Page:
To keep to on a topic I’ve put a bit of effort into documenting I have a short press release about a metacognition in chimps.

This pattern of behavior reflects a controlled information-seeking capacity that serves to support intelligent responding, and it strongly suggests that our closest living relative has metacognitive abilities closely related to those of humans.

This is also important when considering the next two links, about bills in the US designed to prevent documenting of animal abuse. There is an attempt to disrupt animal rights activists by making it a crime to infiltrate farming facilities and record abuse of animals. This isn’t about them doing anything disruptive, merely to stop them building a case and reporting abuse to authorities. This deliberately prevents people from knowing what is going on in the industry and there are fears similar laws could spread around the world.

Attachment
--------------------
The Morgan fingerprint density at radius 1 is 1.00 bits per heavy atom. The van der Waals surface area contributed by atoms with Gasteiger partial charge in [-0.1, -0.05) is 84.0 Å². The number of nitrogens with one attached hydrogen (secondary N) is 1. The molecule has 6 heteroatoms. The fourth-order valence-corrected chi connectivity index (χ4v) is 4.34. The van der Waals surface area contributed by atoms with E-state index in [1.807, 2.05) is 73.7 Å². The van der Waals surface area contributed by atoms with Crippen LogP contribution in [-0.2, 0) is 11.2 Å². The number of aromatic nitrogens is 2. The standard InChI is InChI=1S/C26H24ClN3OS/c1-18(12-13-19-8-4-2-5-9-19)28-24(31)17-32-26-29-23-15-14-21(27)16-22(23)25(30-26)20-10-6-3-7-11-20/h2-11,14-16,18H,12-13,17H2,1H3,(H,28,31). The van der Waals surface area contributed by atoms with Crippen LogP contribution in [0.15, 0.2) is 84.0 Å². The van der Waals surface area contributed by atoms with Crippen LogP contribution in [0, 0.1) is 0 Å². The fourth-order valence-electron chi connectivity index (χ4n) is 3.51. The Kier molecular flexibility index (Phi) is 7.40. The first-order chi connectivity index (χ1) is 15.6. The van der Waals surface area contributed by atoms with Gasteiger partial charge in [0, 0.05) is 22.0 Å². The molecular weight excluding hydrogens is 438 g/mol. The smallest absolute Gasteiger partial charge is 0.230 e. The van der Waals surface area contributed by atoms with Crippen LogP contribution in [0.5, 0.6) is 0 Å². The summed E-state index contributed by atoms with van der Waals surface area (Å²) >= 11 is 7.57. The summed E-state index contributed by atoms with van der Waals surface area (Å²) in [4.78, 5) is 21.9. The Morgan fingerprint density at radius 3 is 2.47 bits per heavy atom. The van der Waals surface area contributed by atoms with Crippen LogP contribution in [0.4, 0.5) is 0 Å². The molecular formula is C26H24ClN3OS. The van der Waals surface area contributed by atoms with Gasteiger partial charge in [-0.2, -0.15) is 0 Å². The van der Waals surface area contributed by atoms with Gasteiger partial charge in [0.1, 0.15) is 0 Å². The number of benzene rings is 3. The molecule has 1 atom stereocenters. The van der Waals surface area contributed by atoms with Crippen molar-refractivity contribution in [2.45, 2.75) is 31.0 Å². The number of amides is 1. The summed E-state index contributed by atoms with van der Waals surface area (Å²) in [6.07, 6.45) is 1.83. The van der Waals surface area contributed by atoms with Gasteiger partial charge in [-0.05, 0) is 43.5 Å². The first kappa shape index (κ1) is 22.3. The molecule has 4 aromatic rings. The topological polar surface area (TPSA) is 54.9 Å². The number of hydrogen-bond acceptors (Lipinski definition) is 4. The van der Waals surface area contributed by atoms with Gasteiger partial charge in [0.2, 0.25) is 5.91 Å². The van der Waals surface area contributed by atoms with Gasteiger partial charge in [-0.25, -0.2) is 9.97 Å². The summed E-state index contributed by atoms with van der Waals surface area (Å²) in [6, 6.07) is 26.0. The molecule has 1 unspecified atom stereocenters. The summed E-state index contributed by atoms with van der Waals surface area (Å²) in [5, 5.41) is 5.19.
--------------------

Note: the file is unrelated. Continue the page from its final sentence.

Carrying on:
Then to buoy your spirit you can see these two cool stories. One about bees moving each other with electrical fields (and there’s a link to more about bees and electricity inside) and one about the historical value of island weapons. If you don’t want the history then let me say it’s also a chance to see swords made from shark teeth!

Was Varsity Newspaper’s article racist?

UCT's dating poll (source: News24)

UCT’s dating poll (source: News24)

It seems a graph in UCT’s student newspaper, Varsity Newspaper, has caused quite a bit of a stir after publishing a pie chart with the title, “UCT votes on most attractive race.” (Story on News24 and iol.)

With South Africa’s extreme sensitivity to racial issues it didn’t take long for people to start denouncing the paper. According to News24:

Some Twitter users, including human rights activist Zackie Achmat, voiced their disapproval. @ZackieAchmat referred to the chart as “racist nonsense”. Another user, @ednake89 tweeted “this is the kind of bullshit UCT’s Varsity newspaper publishes”.

Continue reading